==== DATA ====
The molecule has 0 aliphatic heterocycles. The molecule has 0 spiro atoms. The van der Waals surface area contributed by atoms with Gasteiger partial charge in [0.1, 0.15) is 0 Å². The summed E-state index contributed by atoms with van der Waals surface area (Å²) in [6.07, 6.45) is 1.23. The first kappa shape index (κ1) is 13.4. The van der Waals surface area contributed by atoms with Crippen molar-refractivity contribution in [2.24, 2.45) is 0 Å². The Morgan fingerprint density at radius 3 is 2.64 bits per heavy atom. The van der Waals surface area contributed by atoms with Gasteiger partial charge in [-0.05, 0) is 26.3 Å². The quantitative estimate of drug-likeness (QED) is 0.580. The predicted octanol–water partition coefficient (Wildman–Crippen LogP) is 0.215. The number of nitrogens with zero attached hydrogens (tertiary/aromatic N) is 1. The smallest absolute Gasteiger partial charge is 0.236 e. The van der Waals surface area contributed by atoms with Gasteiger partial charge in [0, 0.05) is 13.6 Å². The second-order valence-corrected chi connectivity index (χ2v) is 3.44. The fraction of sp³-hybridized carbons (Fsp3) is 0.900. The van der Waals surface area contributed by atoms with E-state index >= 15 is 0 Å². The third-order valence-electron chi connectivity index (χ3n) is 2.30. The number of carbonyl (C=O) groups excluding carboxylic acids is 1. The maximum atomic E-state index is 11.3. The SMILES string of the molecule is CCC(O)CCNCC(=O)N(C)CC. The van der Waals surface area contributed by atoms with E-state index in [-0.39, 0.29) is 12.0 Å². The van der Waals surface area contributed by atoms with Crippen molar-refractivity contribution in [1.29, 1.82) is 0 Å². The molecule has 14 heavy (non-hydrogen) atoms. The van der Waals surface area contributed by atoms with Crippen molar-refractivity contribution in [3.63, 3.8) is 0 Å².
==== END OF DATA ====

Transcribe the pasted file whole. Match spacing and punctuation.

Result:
The molecule has 0 aliphatic heterocycles. The molecule has 0 spiro atoms. The van der Waals surface area contributed by atoms with Gasteiger partial charge in [0.1, 0.15) is 0 Å². The summed E-state index contributed by atoms with van der Waals surface area (Å²) in [6.07, 6.45) is 1.23. The first kappa shape index (κ1) is 13.4. The van der Waals surface area contributed by atoms with Crippen molar-refractivity contribution in [2.24, 2.45) is 0 Å². The Morgan fingerprint density at radius 3 is 2.64 bits per heavy atom. The van der Waals surface area contributed by atoms with Gasteiger partial charge in [-0.05, 0) is 26.3 Å². The quantitative estimate of drug-likeness (QED) is 0.580. The predicted octanol–water partition coefficient (Wildman–Crippen LogP) is 0.215. The number of nitrogens with zero attached hydrogens (tertiary/aromatic N) is 1. The smallest absolute Gasteiger partial charge is 0.236 e. The van der Waals surface area contributed by atoms with Gasteiger partial charge in [0, 0.05) is 13.6 Å². The second-order valence-corrected chi connectivity index (χ2v) is 3.44. The fraction of sp³-hybridized carbons (Fsp3) is 0.900. The van der Waals surface area contributed by atoms with E-state index >= 15 is 0 Å². The third-order valence-electron chi connectivity index (χ3n) is 2.30. The number of carbonyl (C=O) groups excluding carboxylic acids is 1. The maximum atomic E-state index is 11.3. The SMILES string of the molecule is CCC(O)CCNCC(=O)N(C)CC. The van der Waals surface area contributed by atoms with E-state index in [-0.39, 0.29) is 12.0 Å². The van der Waals surface area contributed by atoms with Crippen molar-refractivity contribution in [1.29, 1.82) is 0 Å². The molecule has 14 heavy (non-hydrogen) atoms. The van der Waals surface area contributed by atoms with Crippen molar-refractivity contribution in [3.63, 3.8) is 0 Å².